The sun was beating down and it was quite hot but it was lovely and clear so I wasn’t complaining. I was thinking back to the first time we’d done the peak when we’d had a terrible time getting up onto the west ridge from near Arnisdale. I can’t remember whether we found the marker cairn for the path up the steep, craggy and very rough side or not but we certainly didn’t manage to follow it. We had an hour of flogging up steep and loose rocks, craglets, heather with holes in it, boggy bits and, by the time we reached the shoulder, one of my hands was pouring blood from handling sharp rocks! That was when I studied the map on the shoulder before our return and decided we were heading out on the simple forest track and walking the three or four miles back round the road to the start!

I was therefore pretty surprised to find two guys getting it even more wrong than we did up ahead! They’d flogged up the extremely steep and loose side to join the ridge about half-way up – one of them looked totally knackered… But it was my turn to surprise them, and two guys descending above us, however when I turned off the path and headed for the bouldery burn between the two peaks! They all looked suitably bewildered…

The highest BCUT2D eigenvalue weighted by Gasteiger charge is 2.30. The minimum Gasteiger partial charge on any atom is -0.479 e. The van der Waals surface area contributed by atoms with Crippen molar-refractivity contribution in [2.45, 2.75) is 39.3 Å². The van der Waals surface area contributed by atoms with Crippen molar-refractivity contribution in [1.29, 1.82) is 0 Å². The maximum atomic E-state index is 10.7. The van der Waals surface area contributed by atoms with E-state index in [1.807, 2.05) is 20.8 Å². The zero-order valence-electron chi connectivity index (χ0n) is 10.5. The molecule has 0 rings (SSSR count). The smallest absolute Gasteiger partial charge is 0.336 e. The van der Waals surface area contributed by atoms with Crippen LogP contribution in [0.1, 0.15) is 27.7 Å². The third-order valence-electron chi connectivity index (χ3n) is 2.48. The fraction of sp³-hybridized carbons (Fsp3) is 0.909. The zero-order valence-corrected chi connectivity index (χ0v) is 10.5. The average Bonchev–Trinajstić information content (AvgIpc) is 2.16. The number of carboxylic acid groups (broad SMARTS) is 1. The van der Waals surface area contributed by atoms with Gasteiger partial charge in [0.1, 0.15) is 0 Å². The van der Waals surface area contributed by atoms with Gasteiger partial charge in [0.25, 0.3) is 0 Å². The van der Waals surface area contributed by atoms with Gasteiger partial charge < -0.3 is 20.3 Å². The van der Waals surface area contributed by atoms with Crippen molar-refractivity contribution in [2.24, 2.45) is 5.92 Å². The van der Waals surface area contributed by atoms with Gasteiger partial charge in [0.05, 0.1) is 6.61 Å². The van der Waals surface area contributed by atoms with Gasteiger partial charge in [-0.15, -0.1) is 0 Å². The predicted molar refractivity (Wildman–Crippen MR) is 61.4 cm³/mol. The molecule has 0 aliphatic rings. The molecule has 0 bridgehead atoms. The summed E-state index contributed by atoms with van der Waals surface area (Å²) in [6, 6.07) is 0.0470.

NW Top route - Where to Turn Off
I turned off here…

B Sgritheall - Abandoned West Ridge
Instead of slogging up here!

I headed across easy grass to the burn and was pleased to find it was flowing quite lustily above ground at that point and could therefore be drunk from. I did have my coffee with me but, on such a hot day, I prefer nice, cool water – I scooped a flask-cupful out and drank it eagerly – lovely!

I headed off up various grass patches above the burn but it wasn’t great going and I often had to tackle small boulderfields instead. I was soon very out of breath and feeling a bit knackered myself. No matter – I could see it wasn’t far to go to the col.

Beinn Sgritheall Burn Route

When I reached the col, I was surprised what a beautiful grassy hollow lay between the various peaks. My NW top was up very easy grass and not far away – there was a NE ridge which curved round north and then west to the bog I’d come up from. I’d originally been going to descend that way but it was quite a bit longer and, Richard not having all that much to do at Glenelg (apart from perhaps booze in the pub!) I decided I couldn’t really extend my walk around it. I decided to head back the same way after a break.

Beinn Sgritheall NE from NW Top
NE summit from NW Top

Beinn Sgritheall NE Summit

Beinn Sgritheall from NW Top
Munro from my top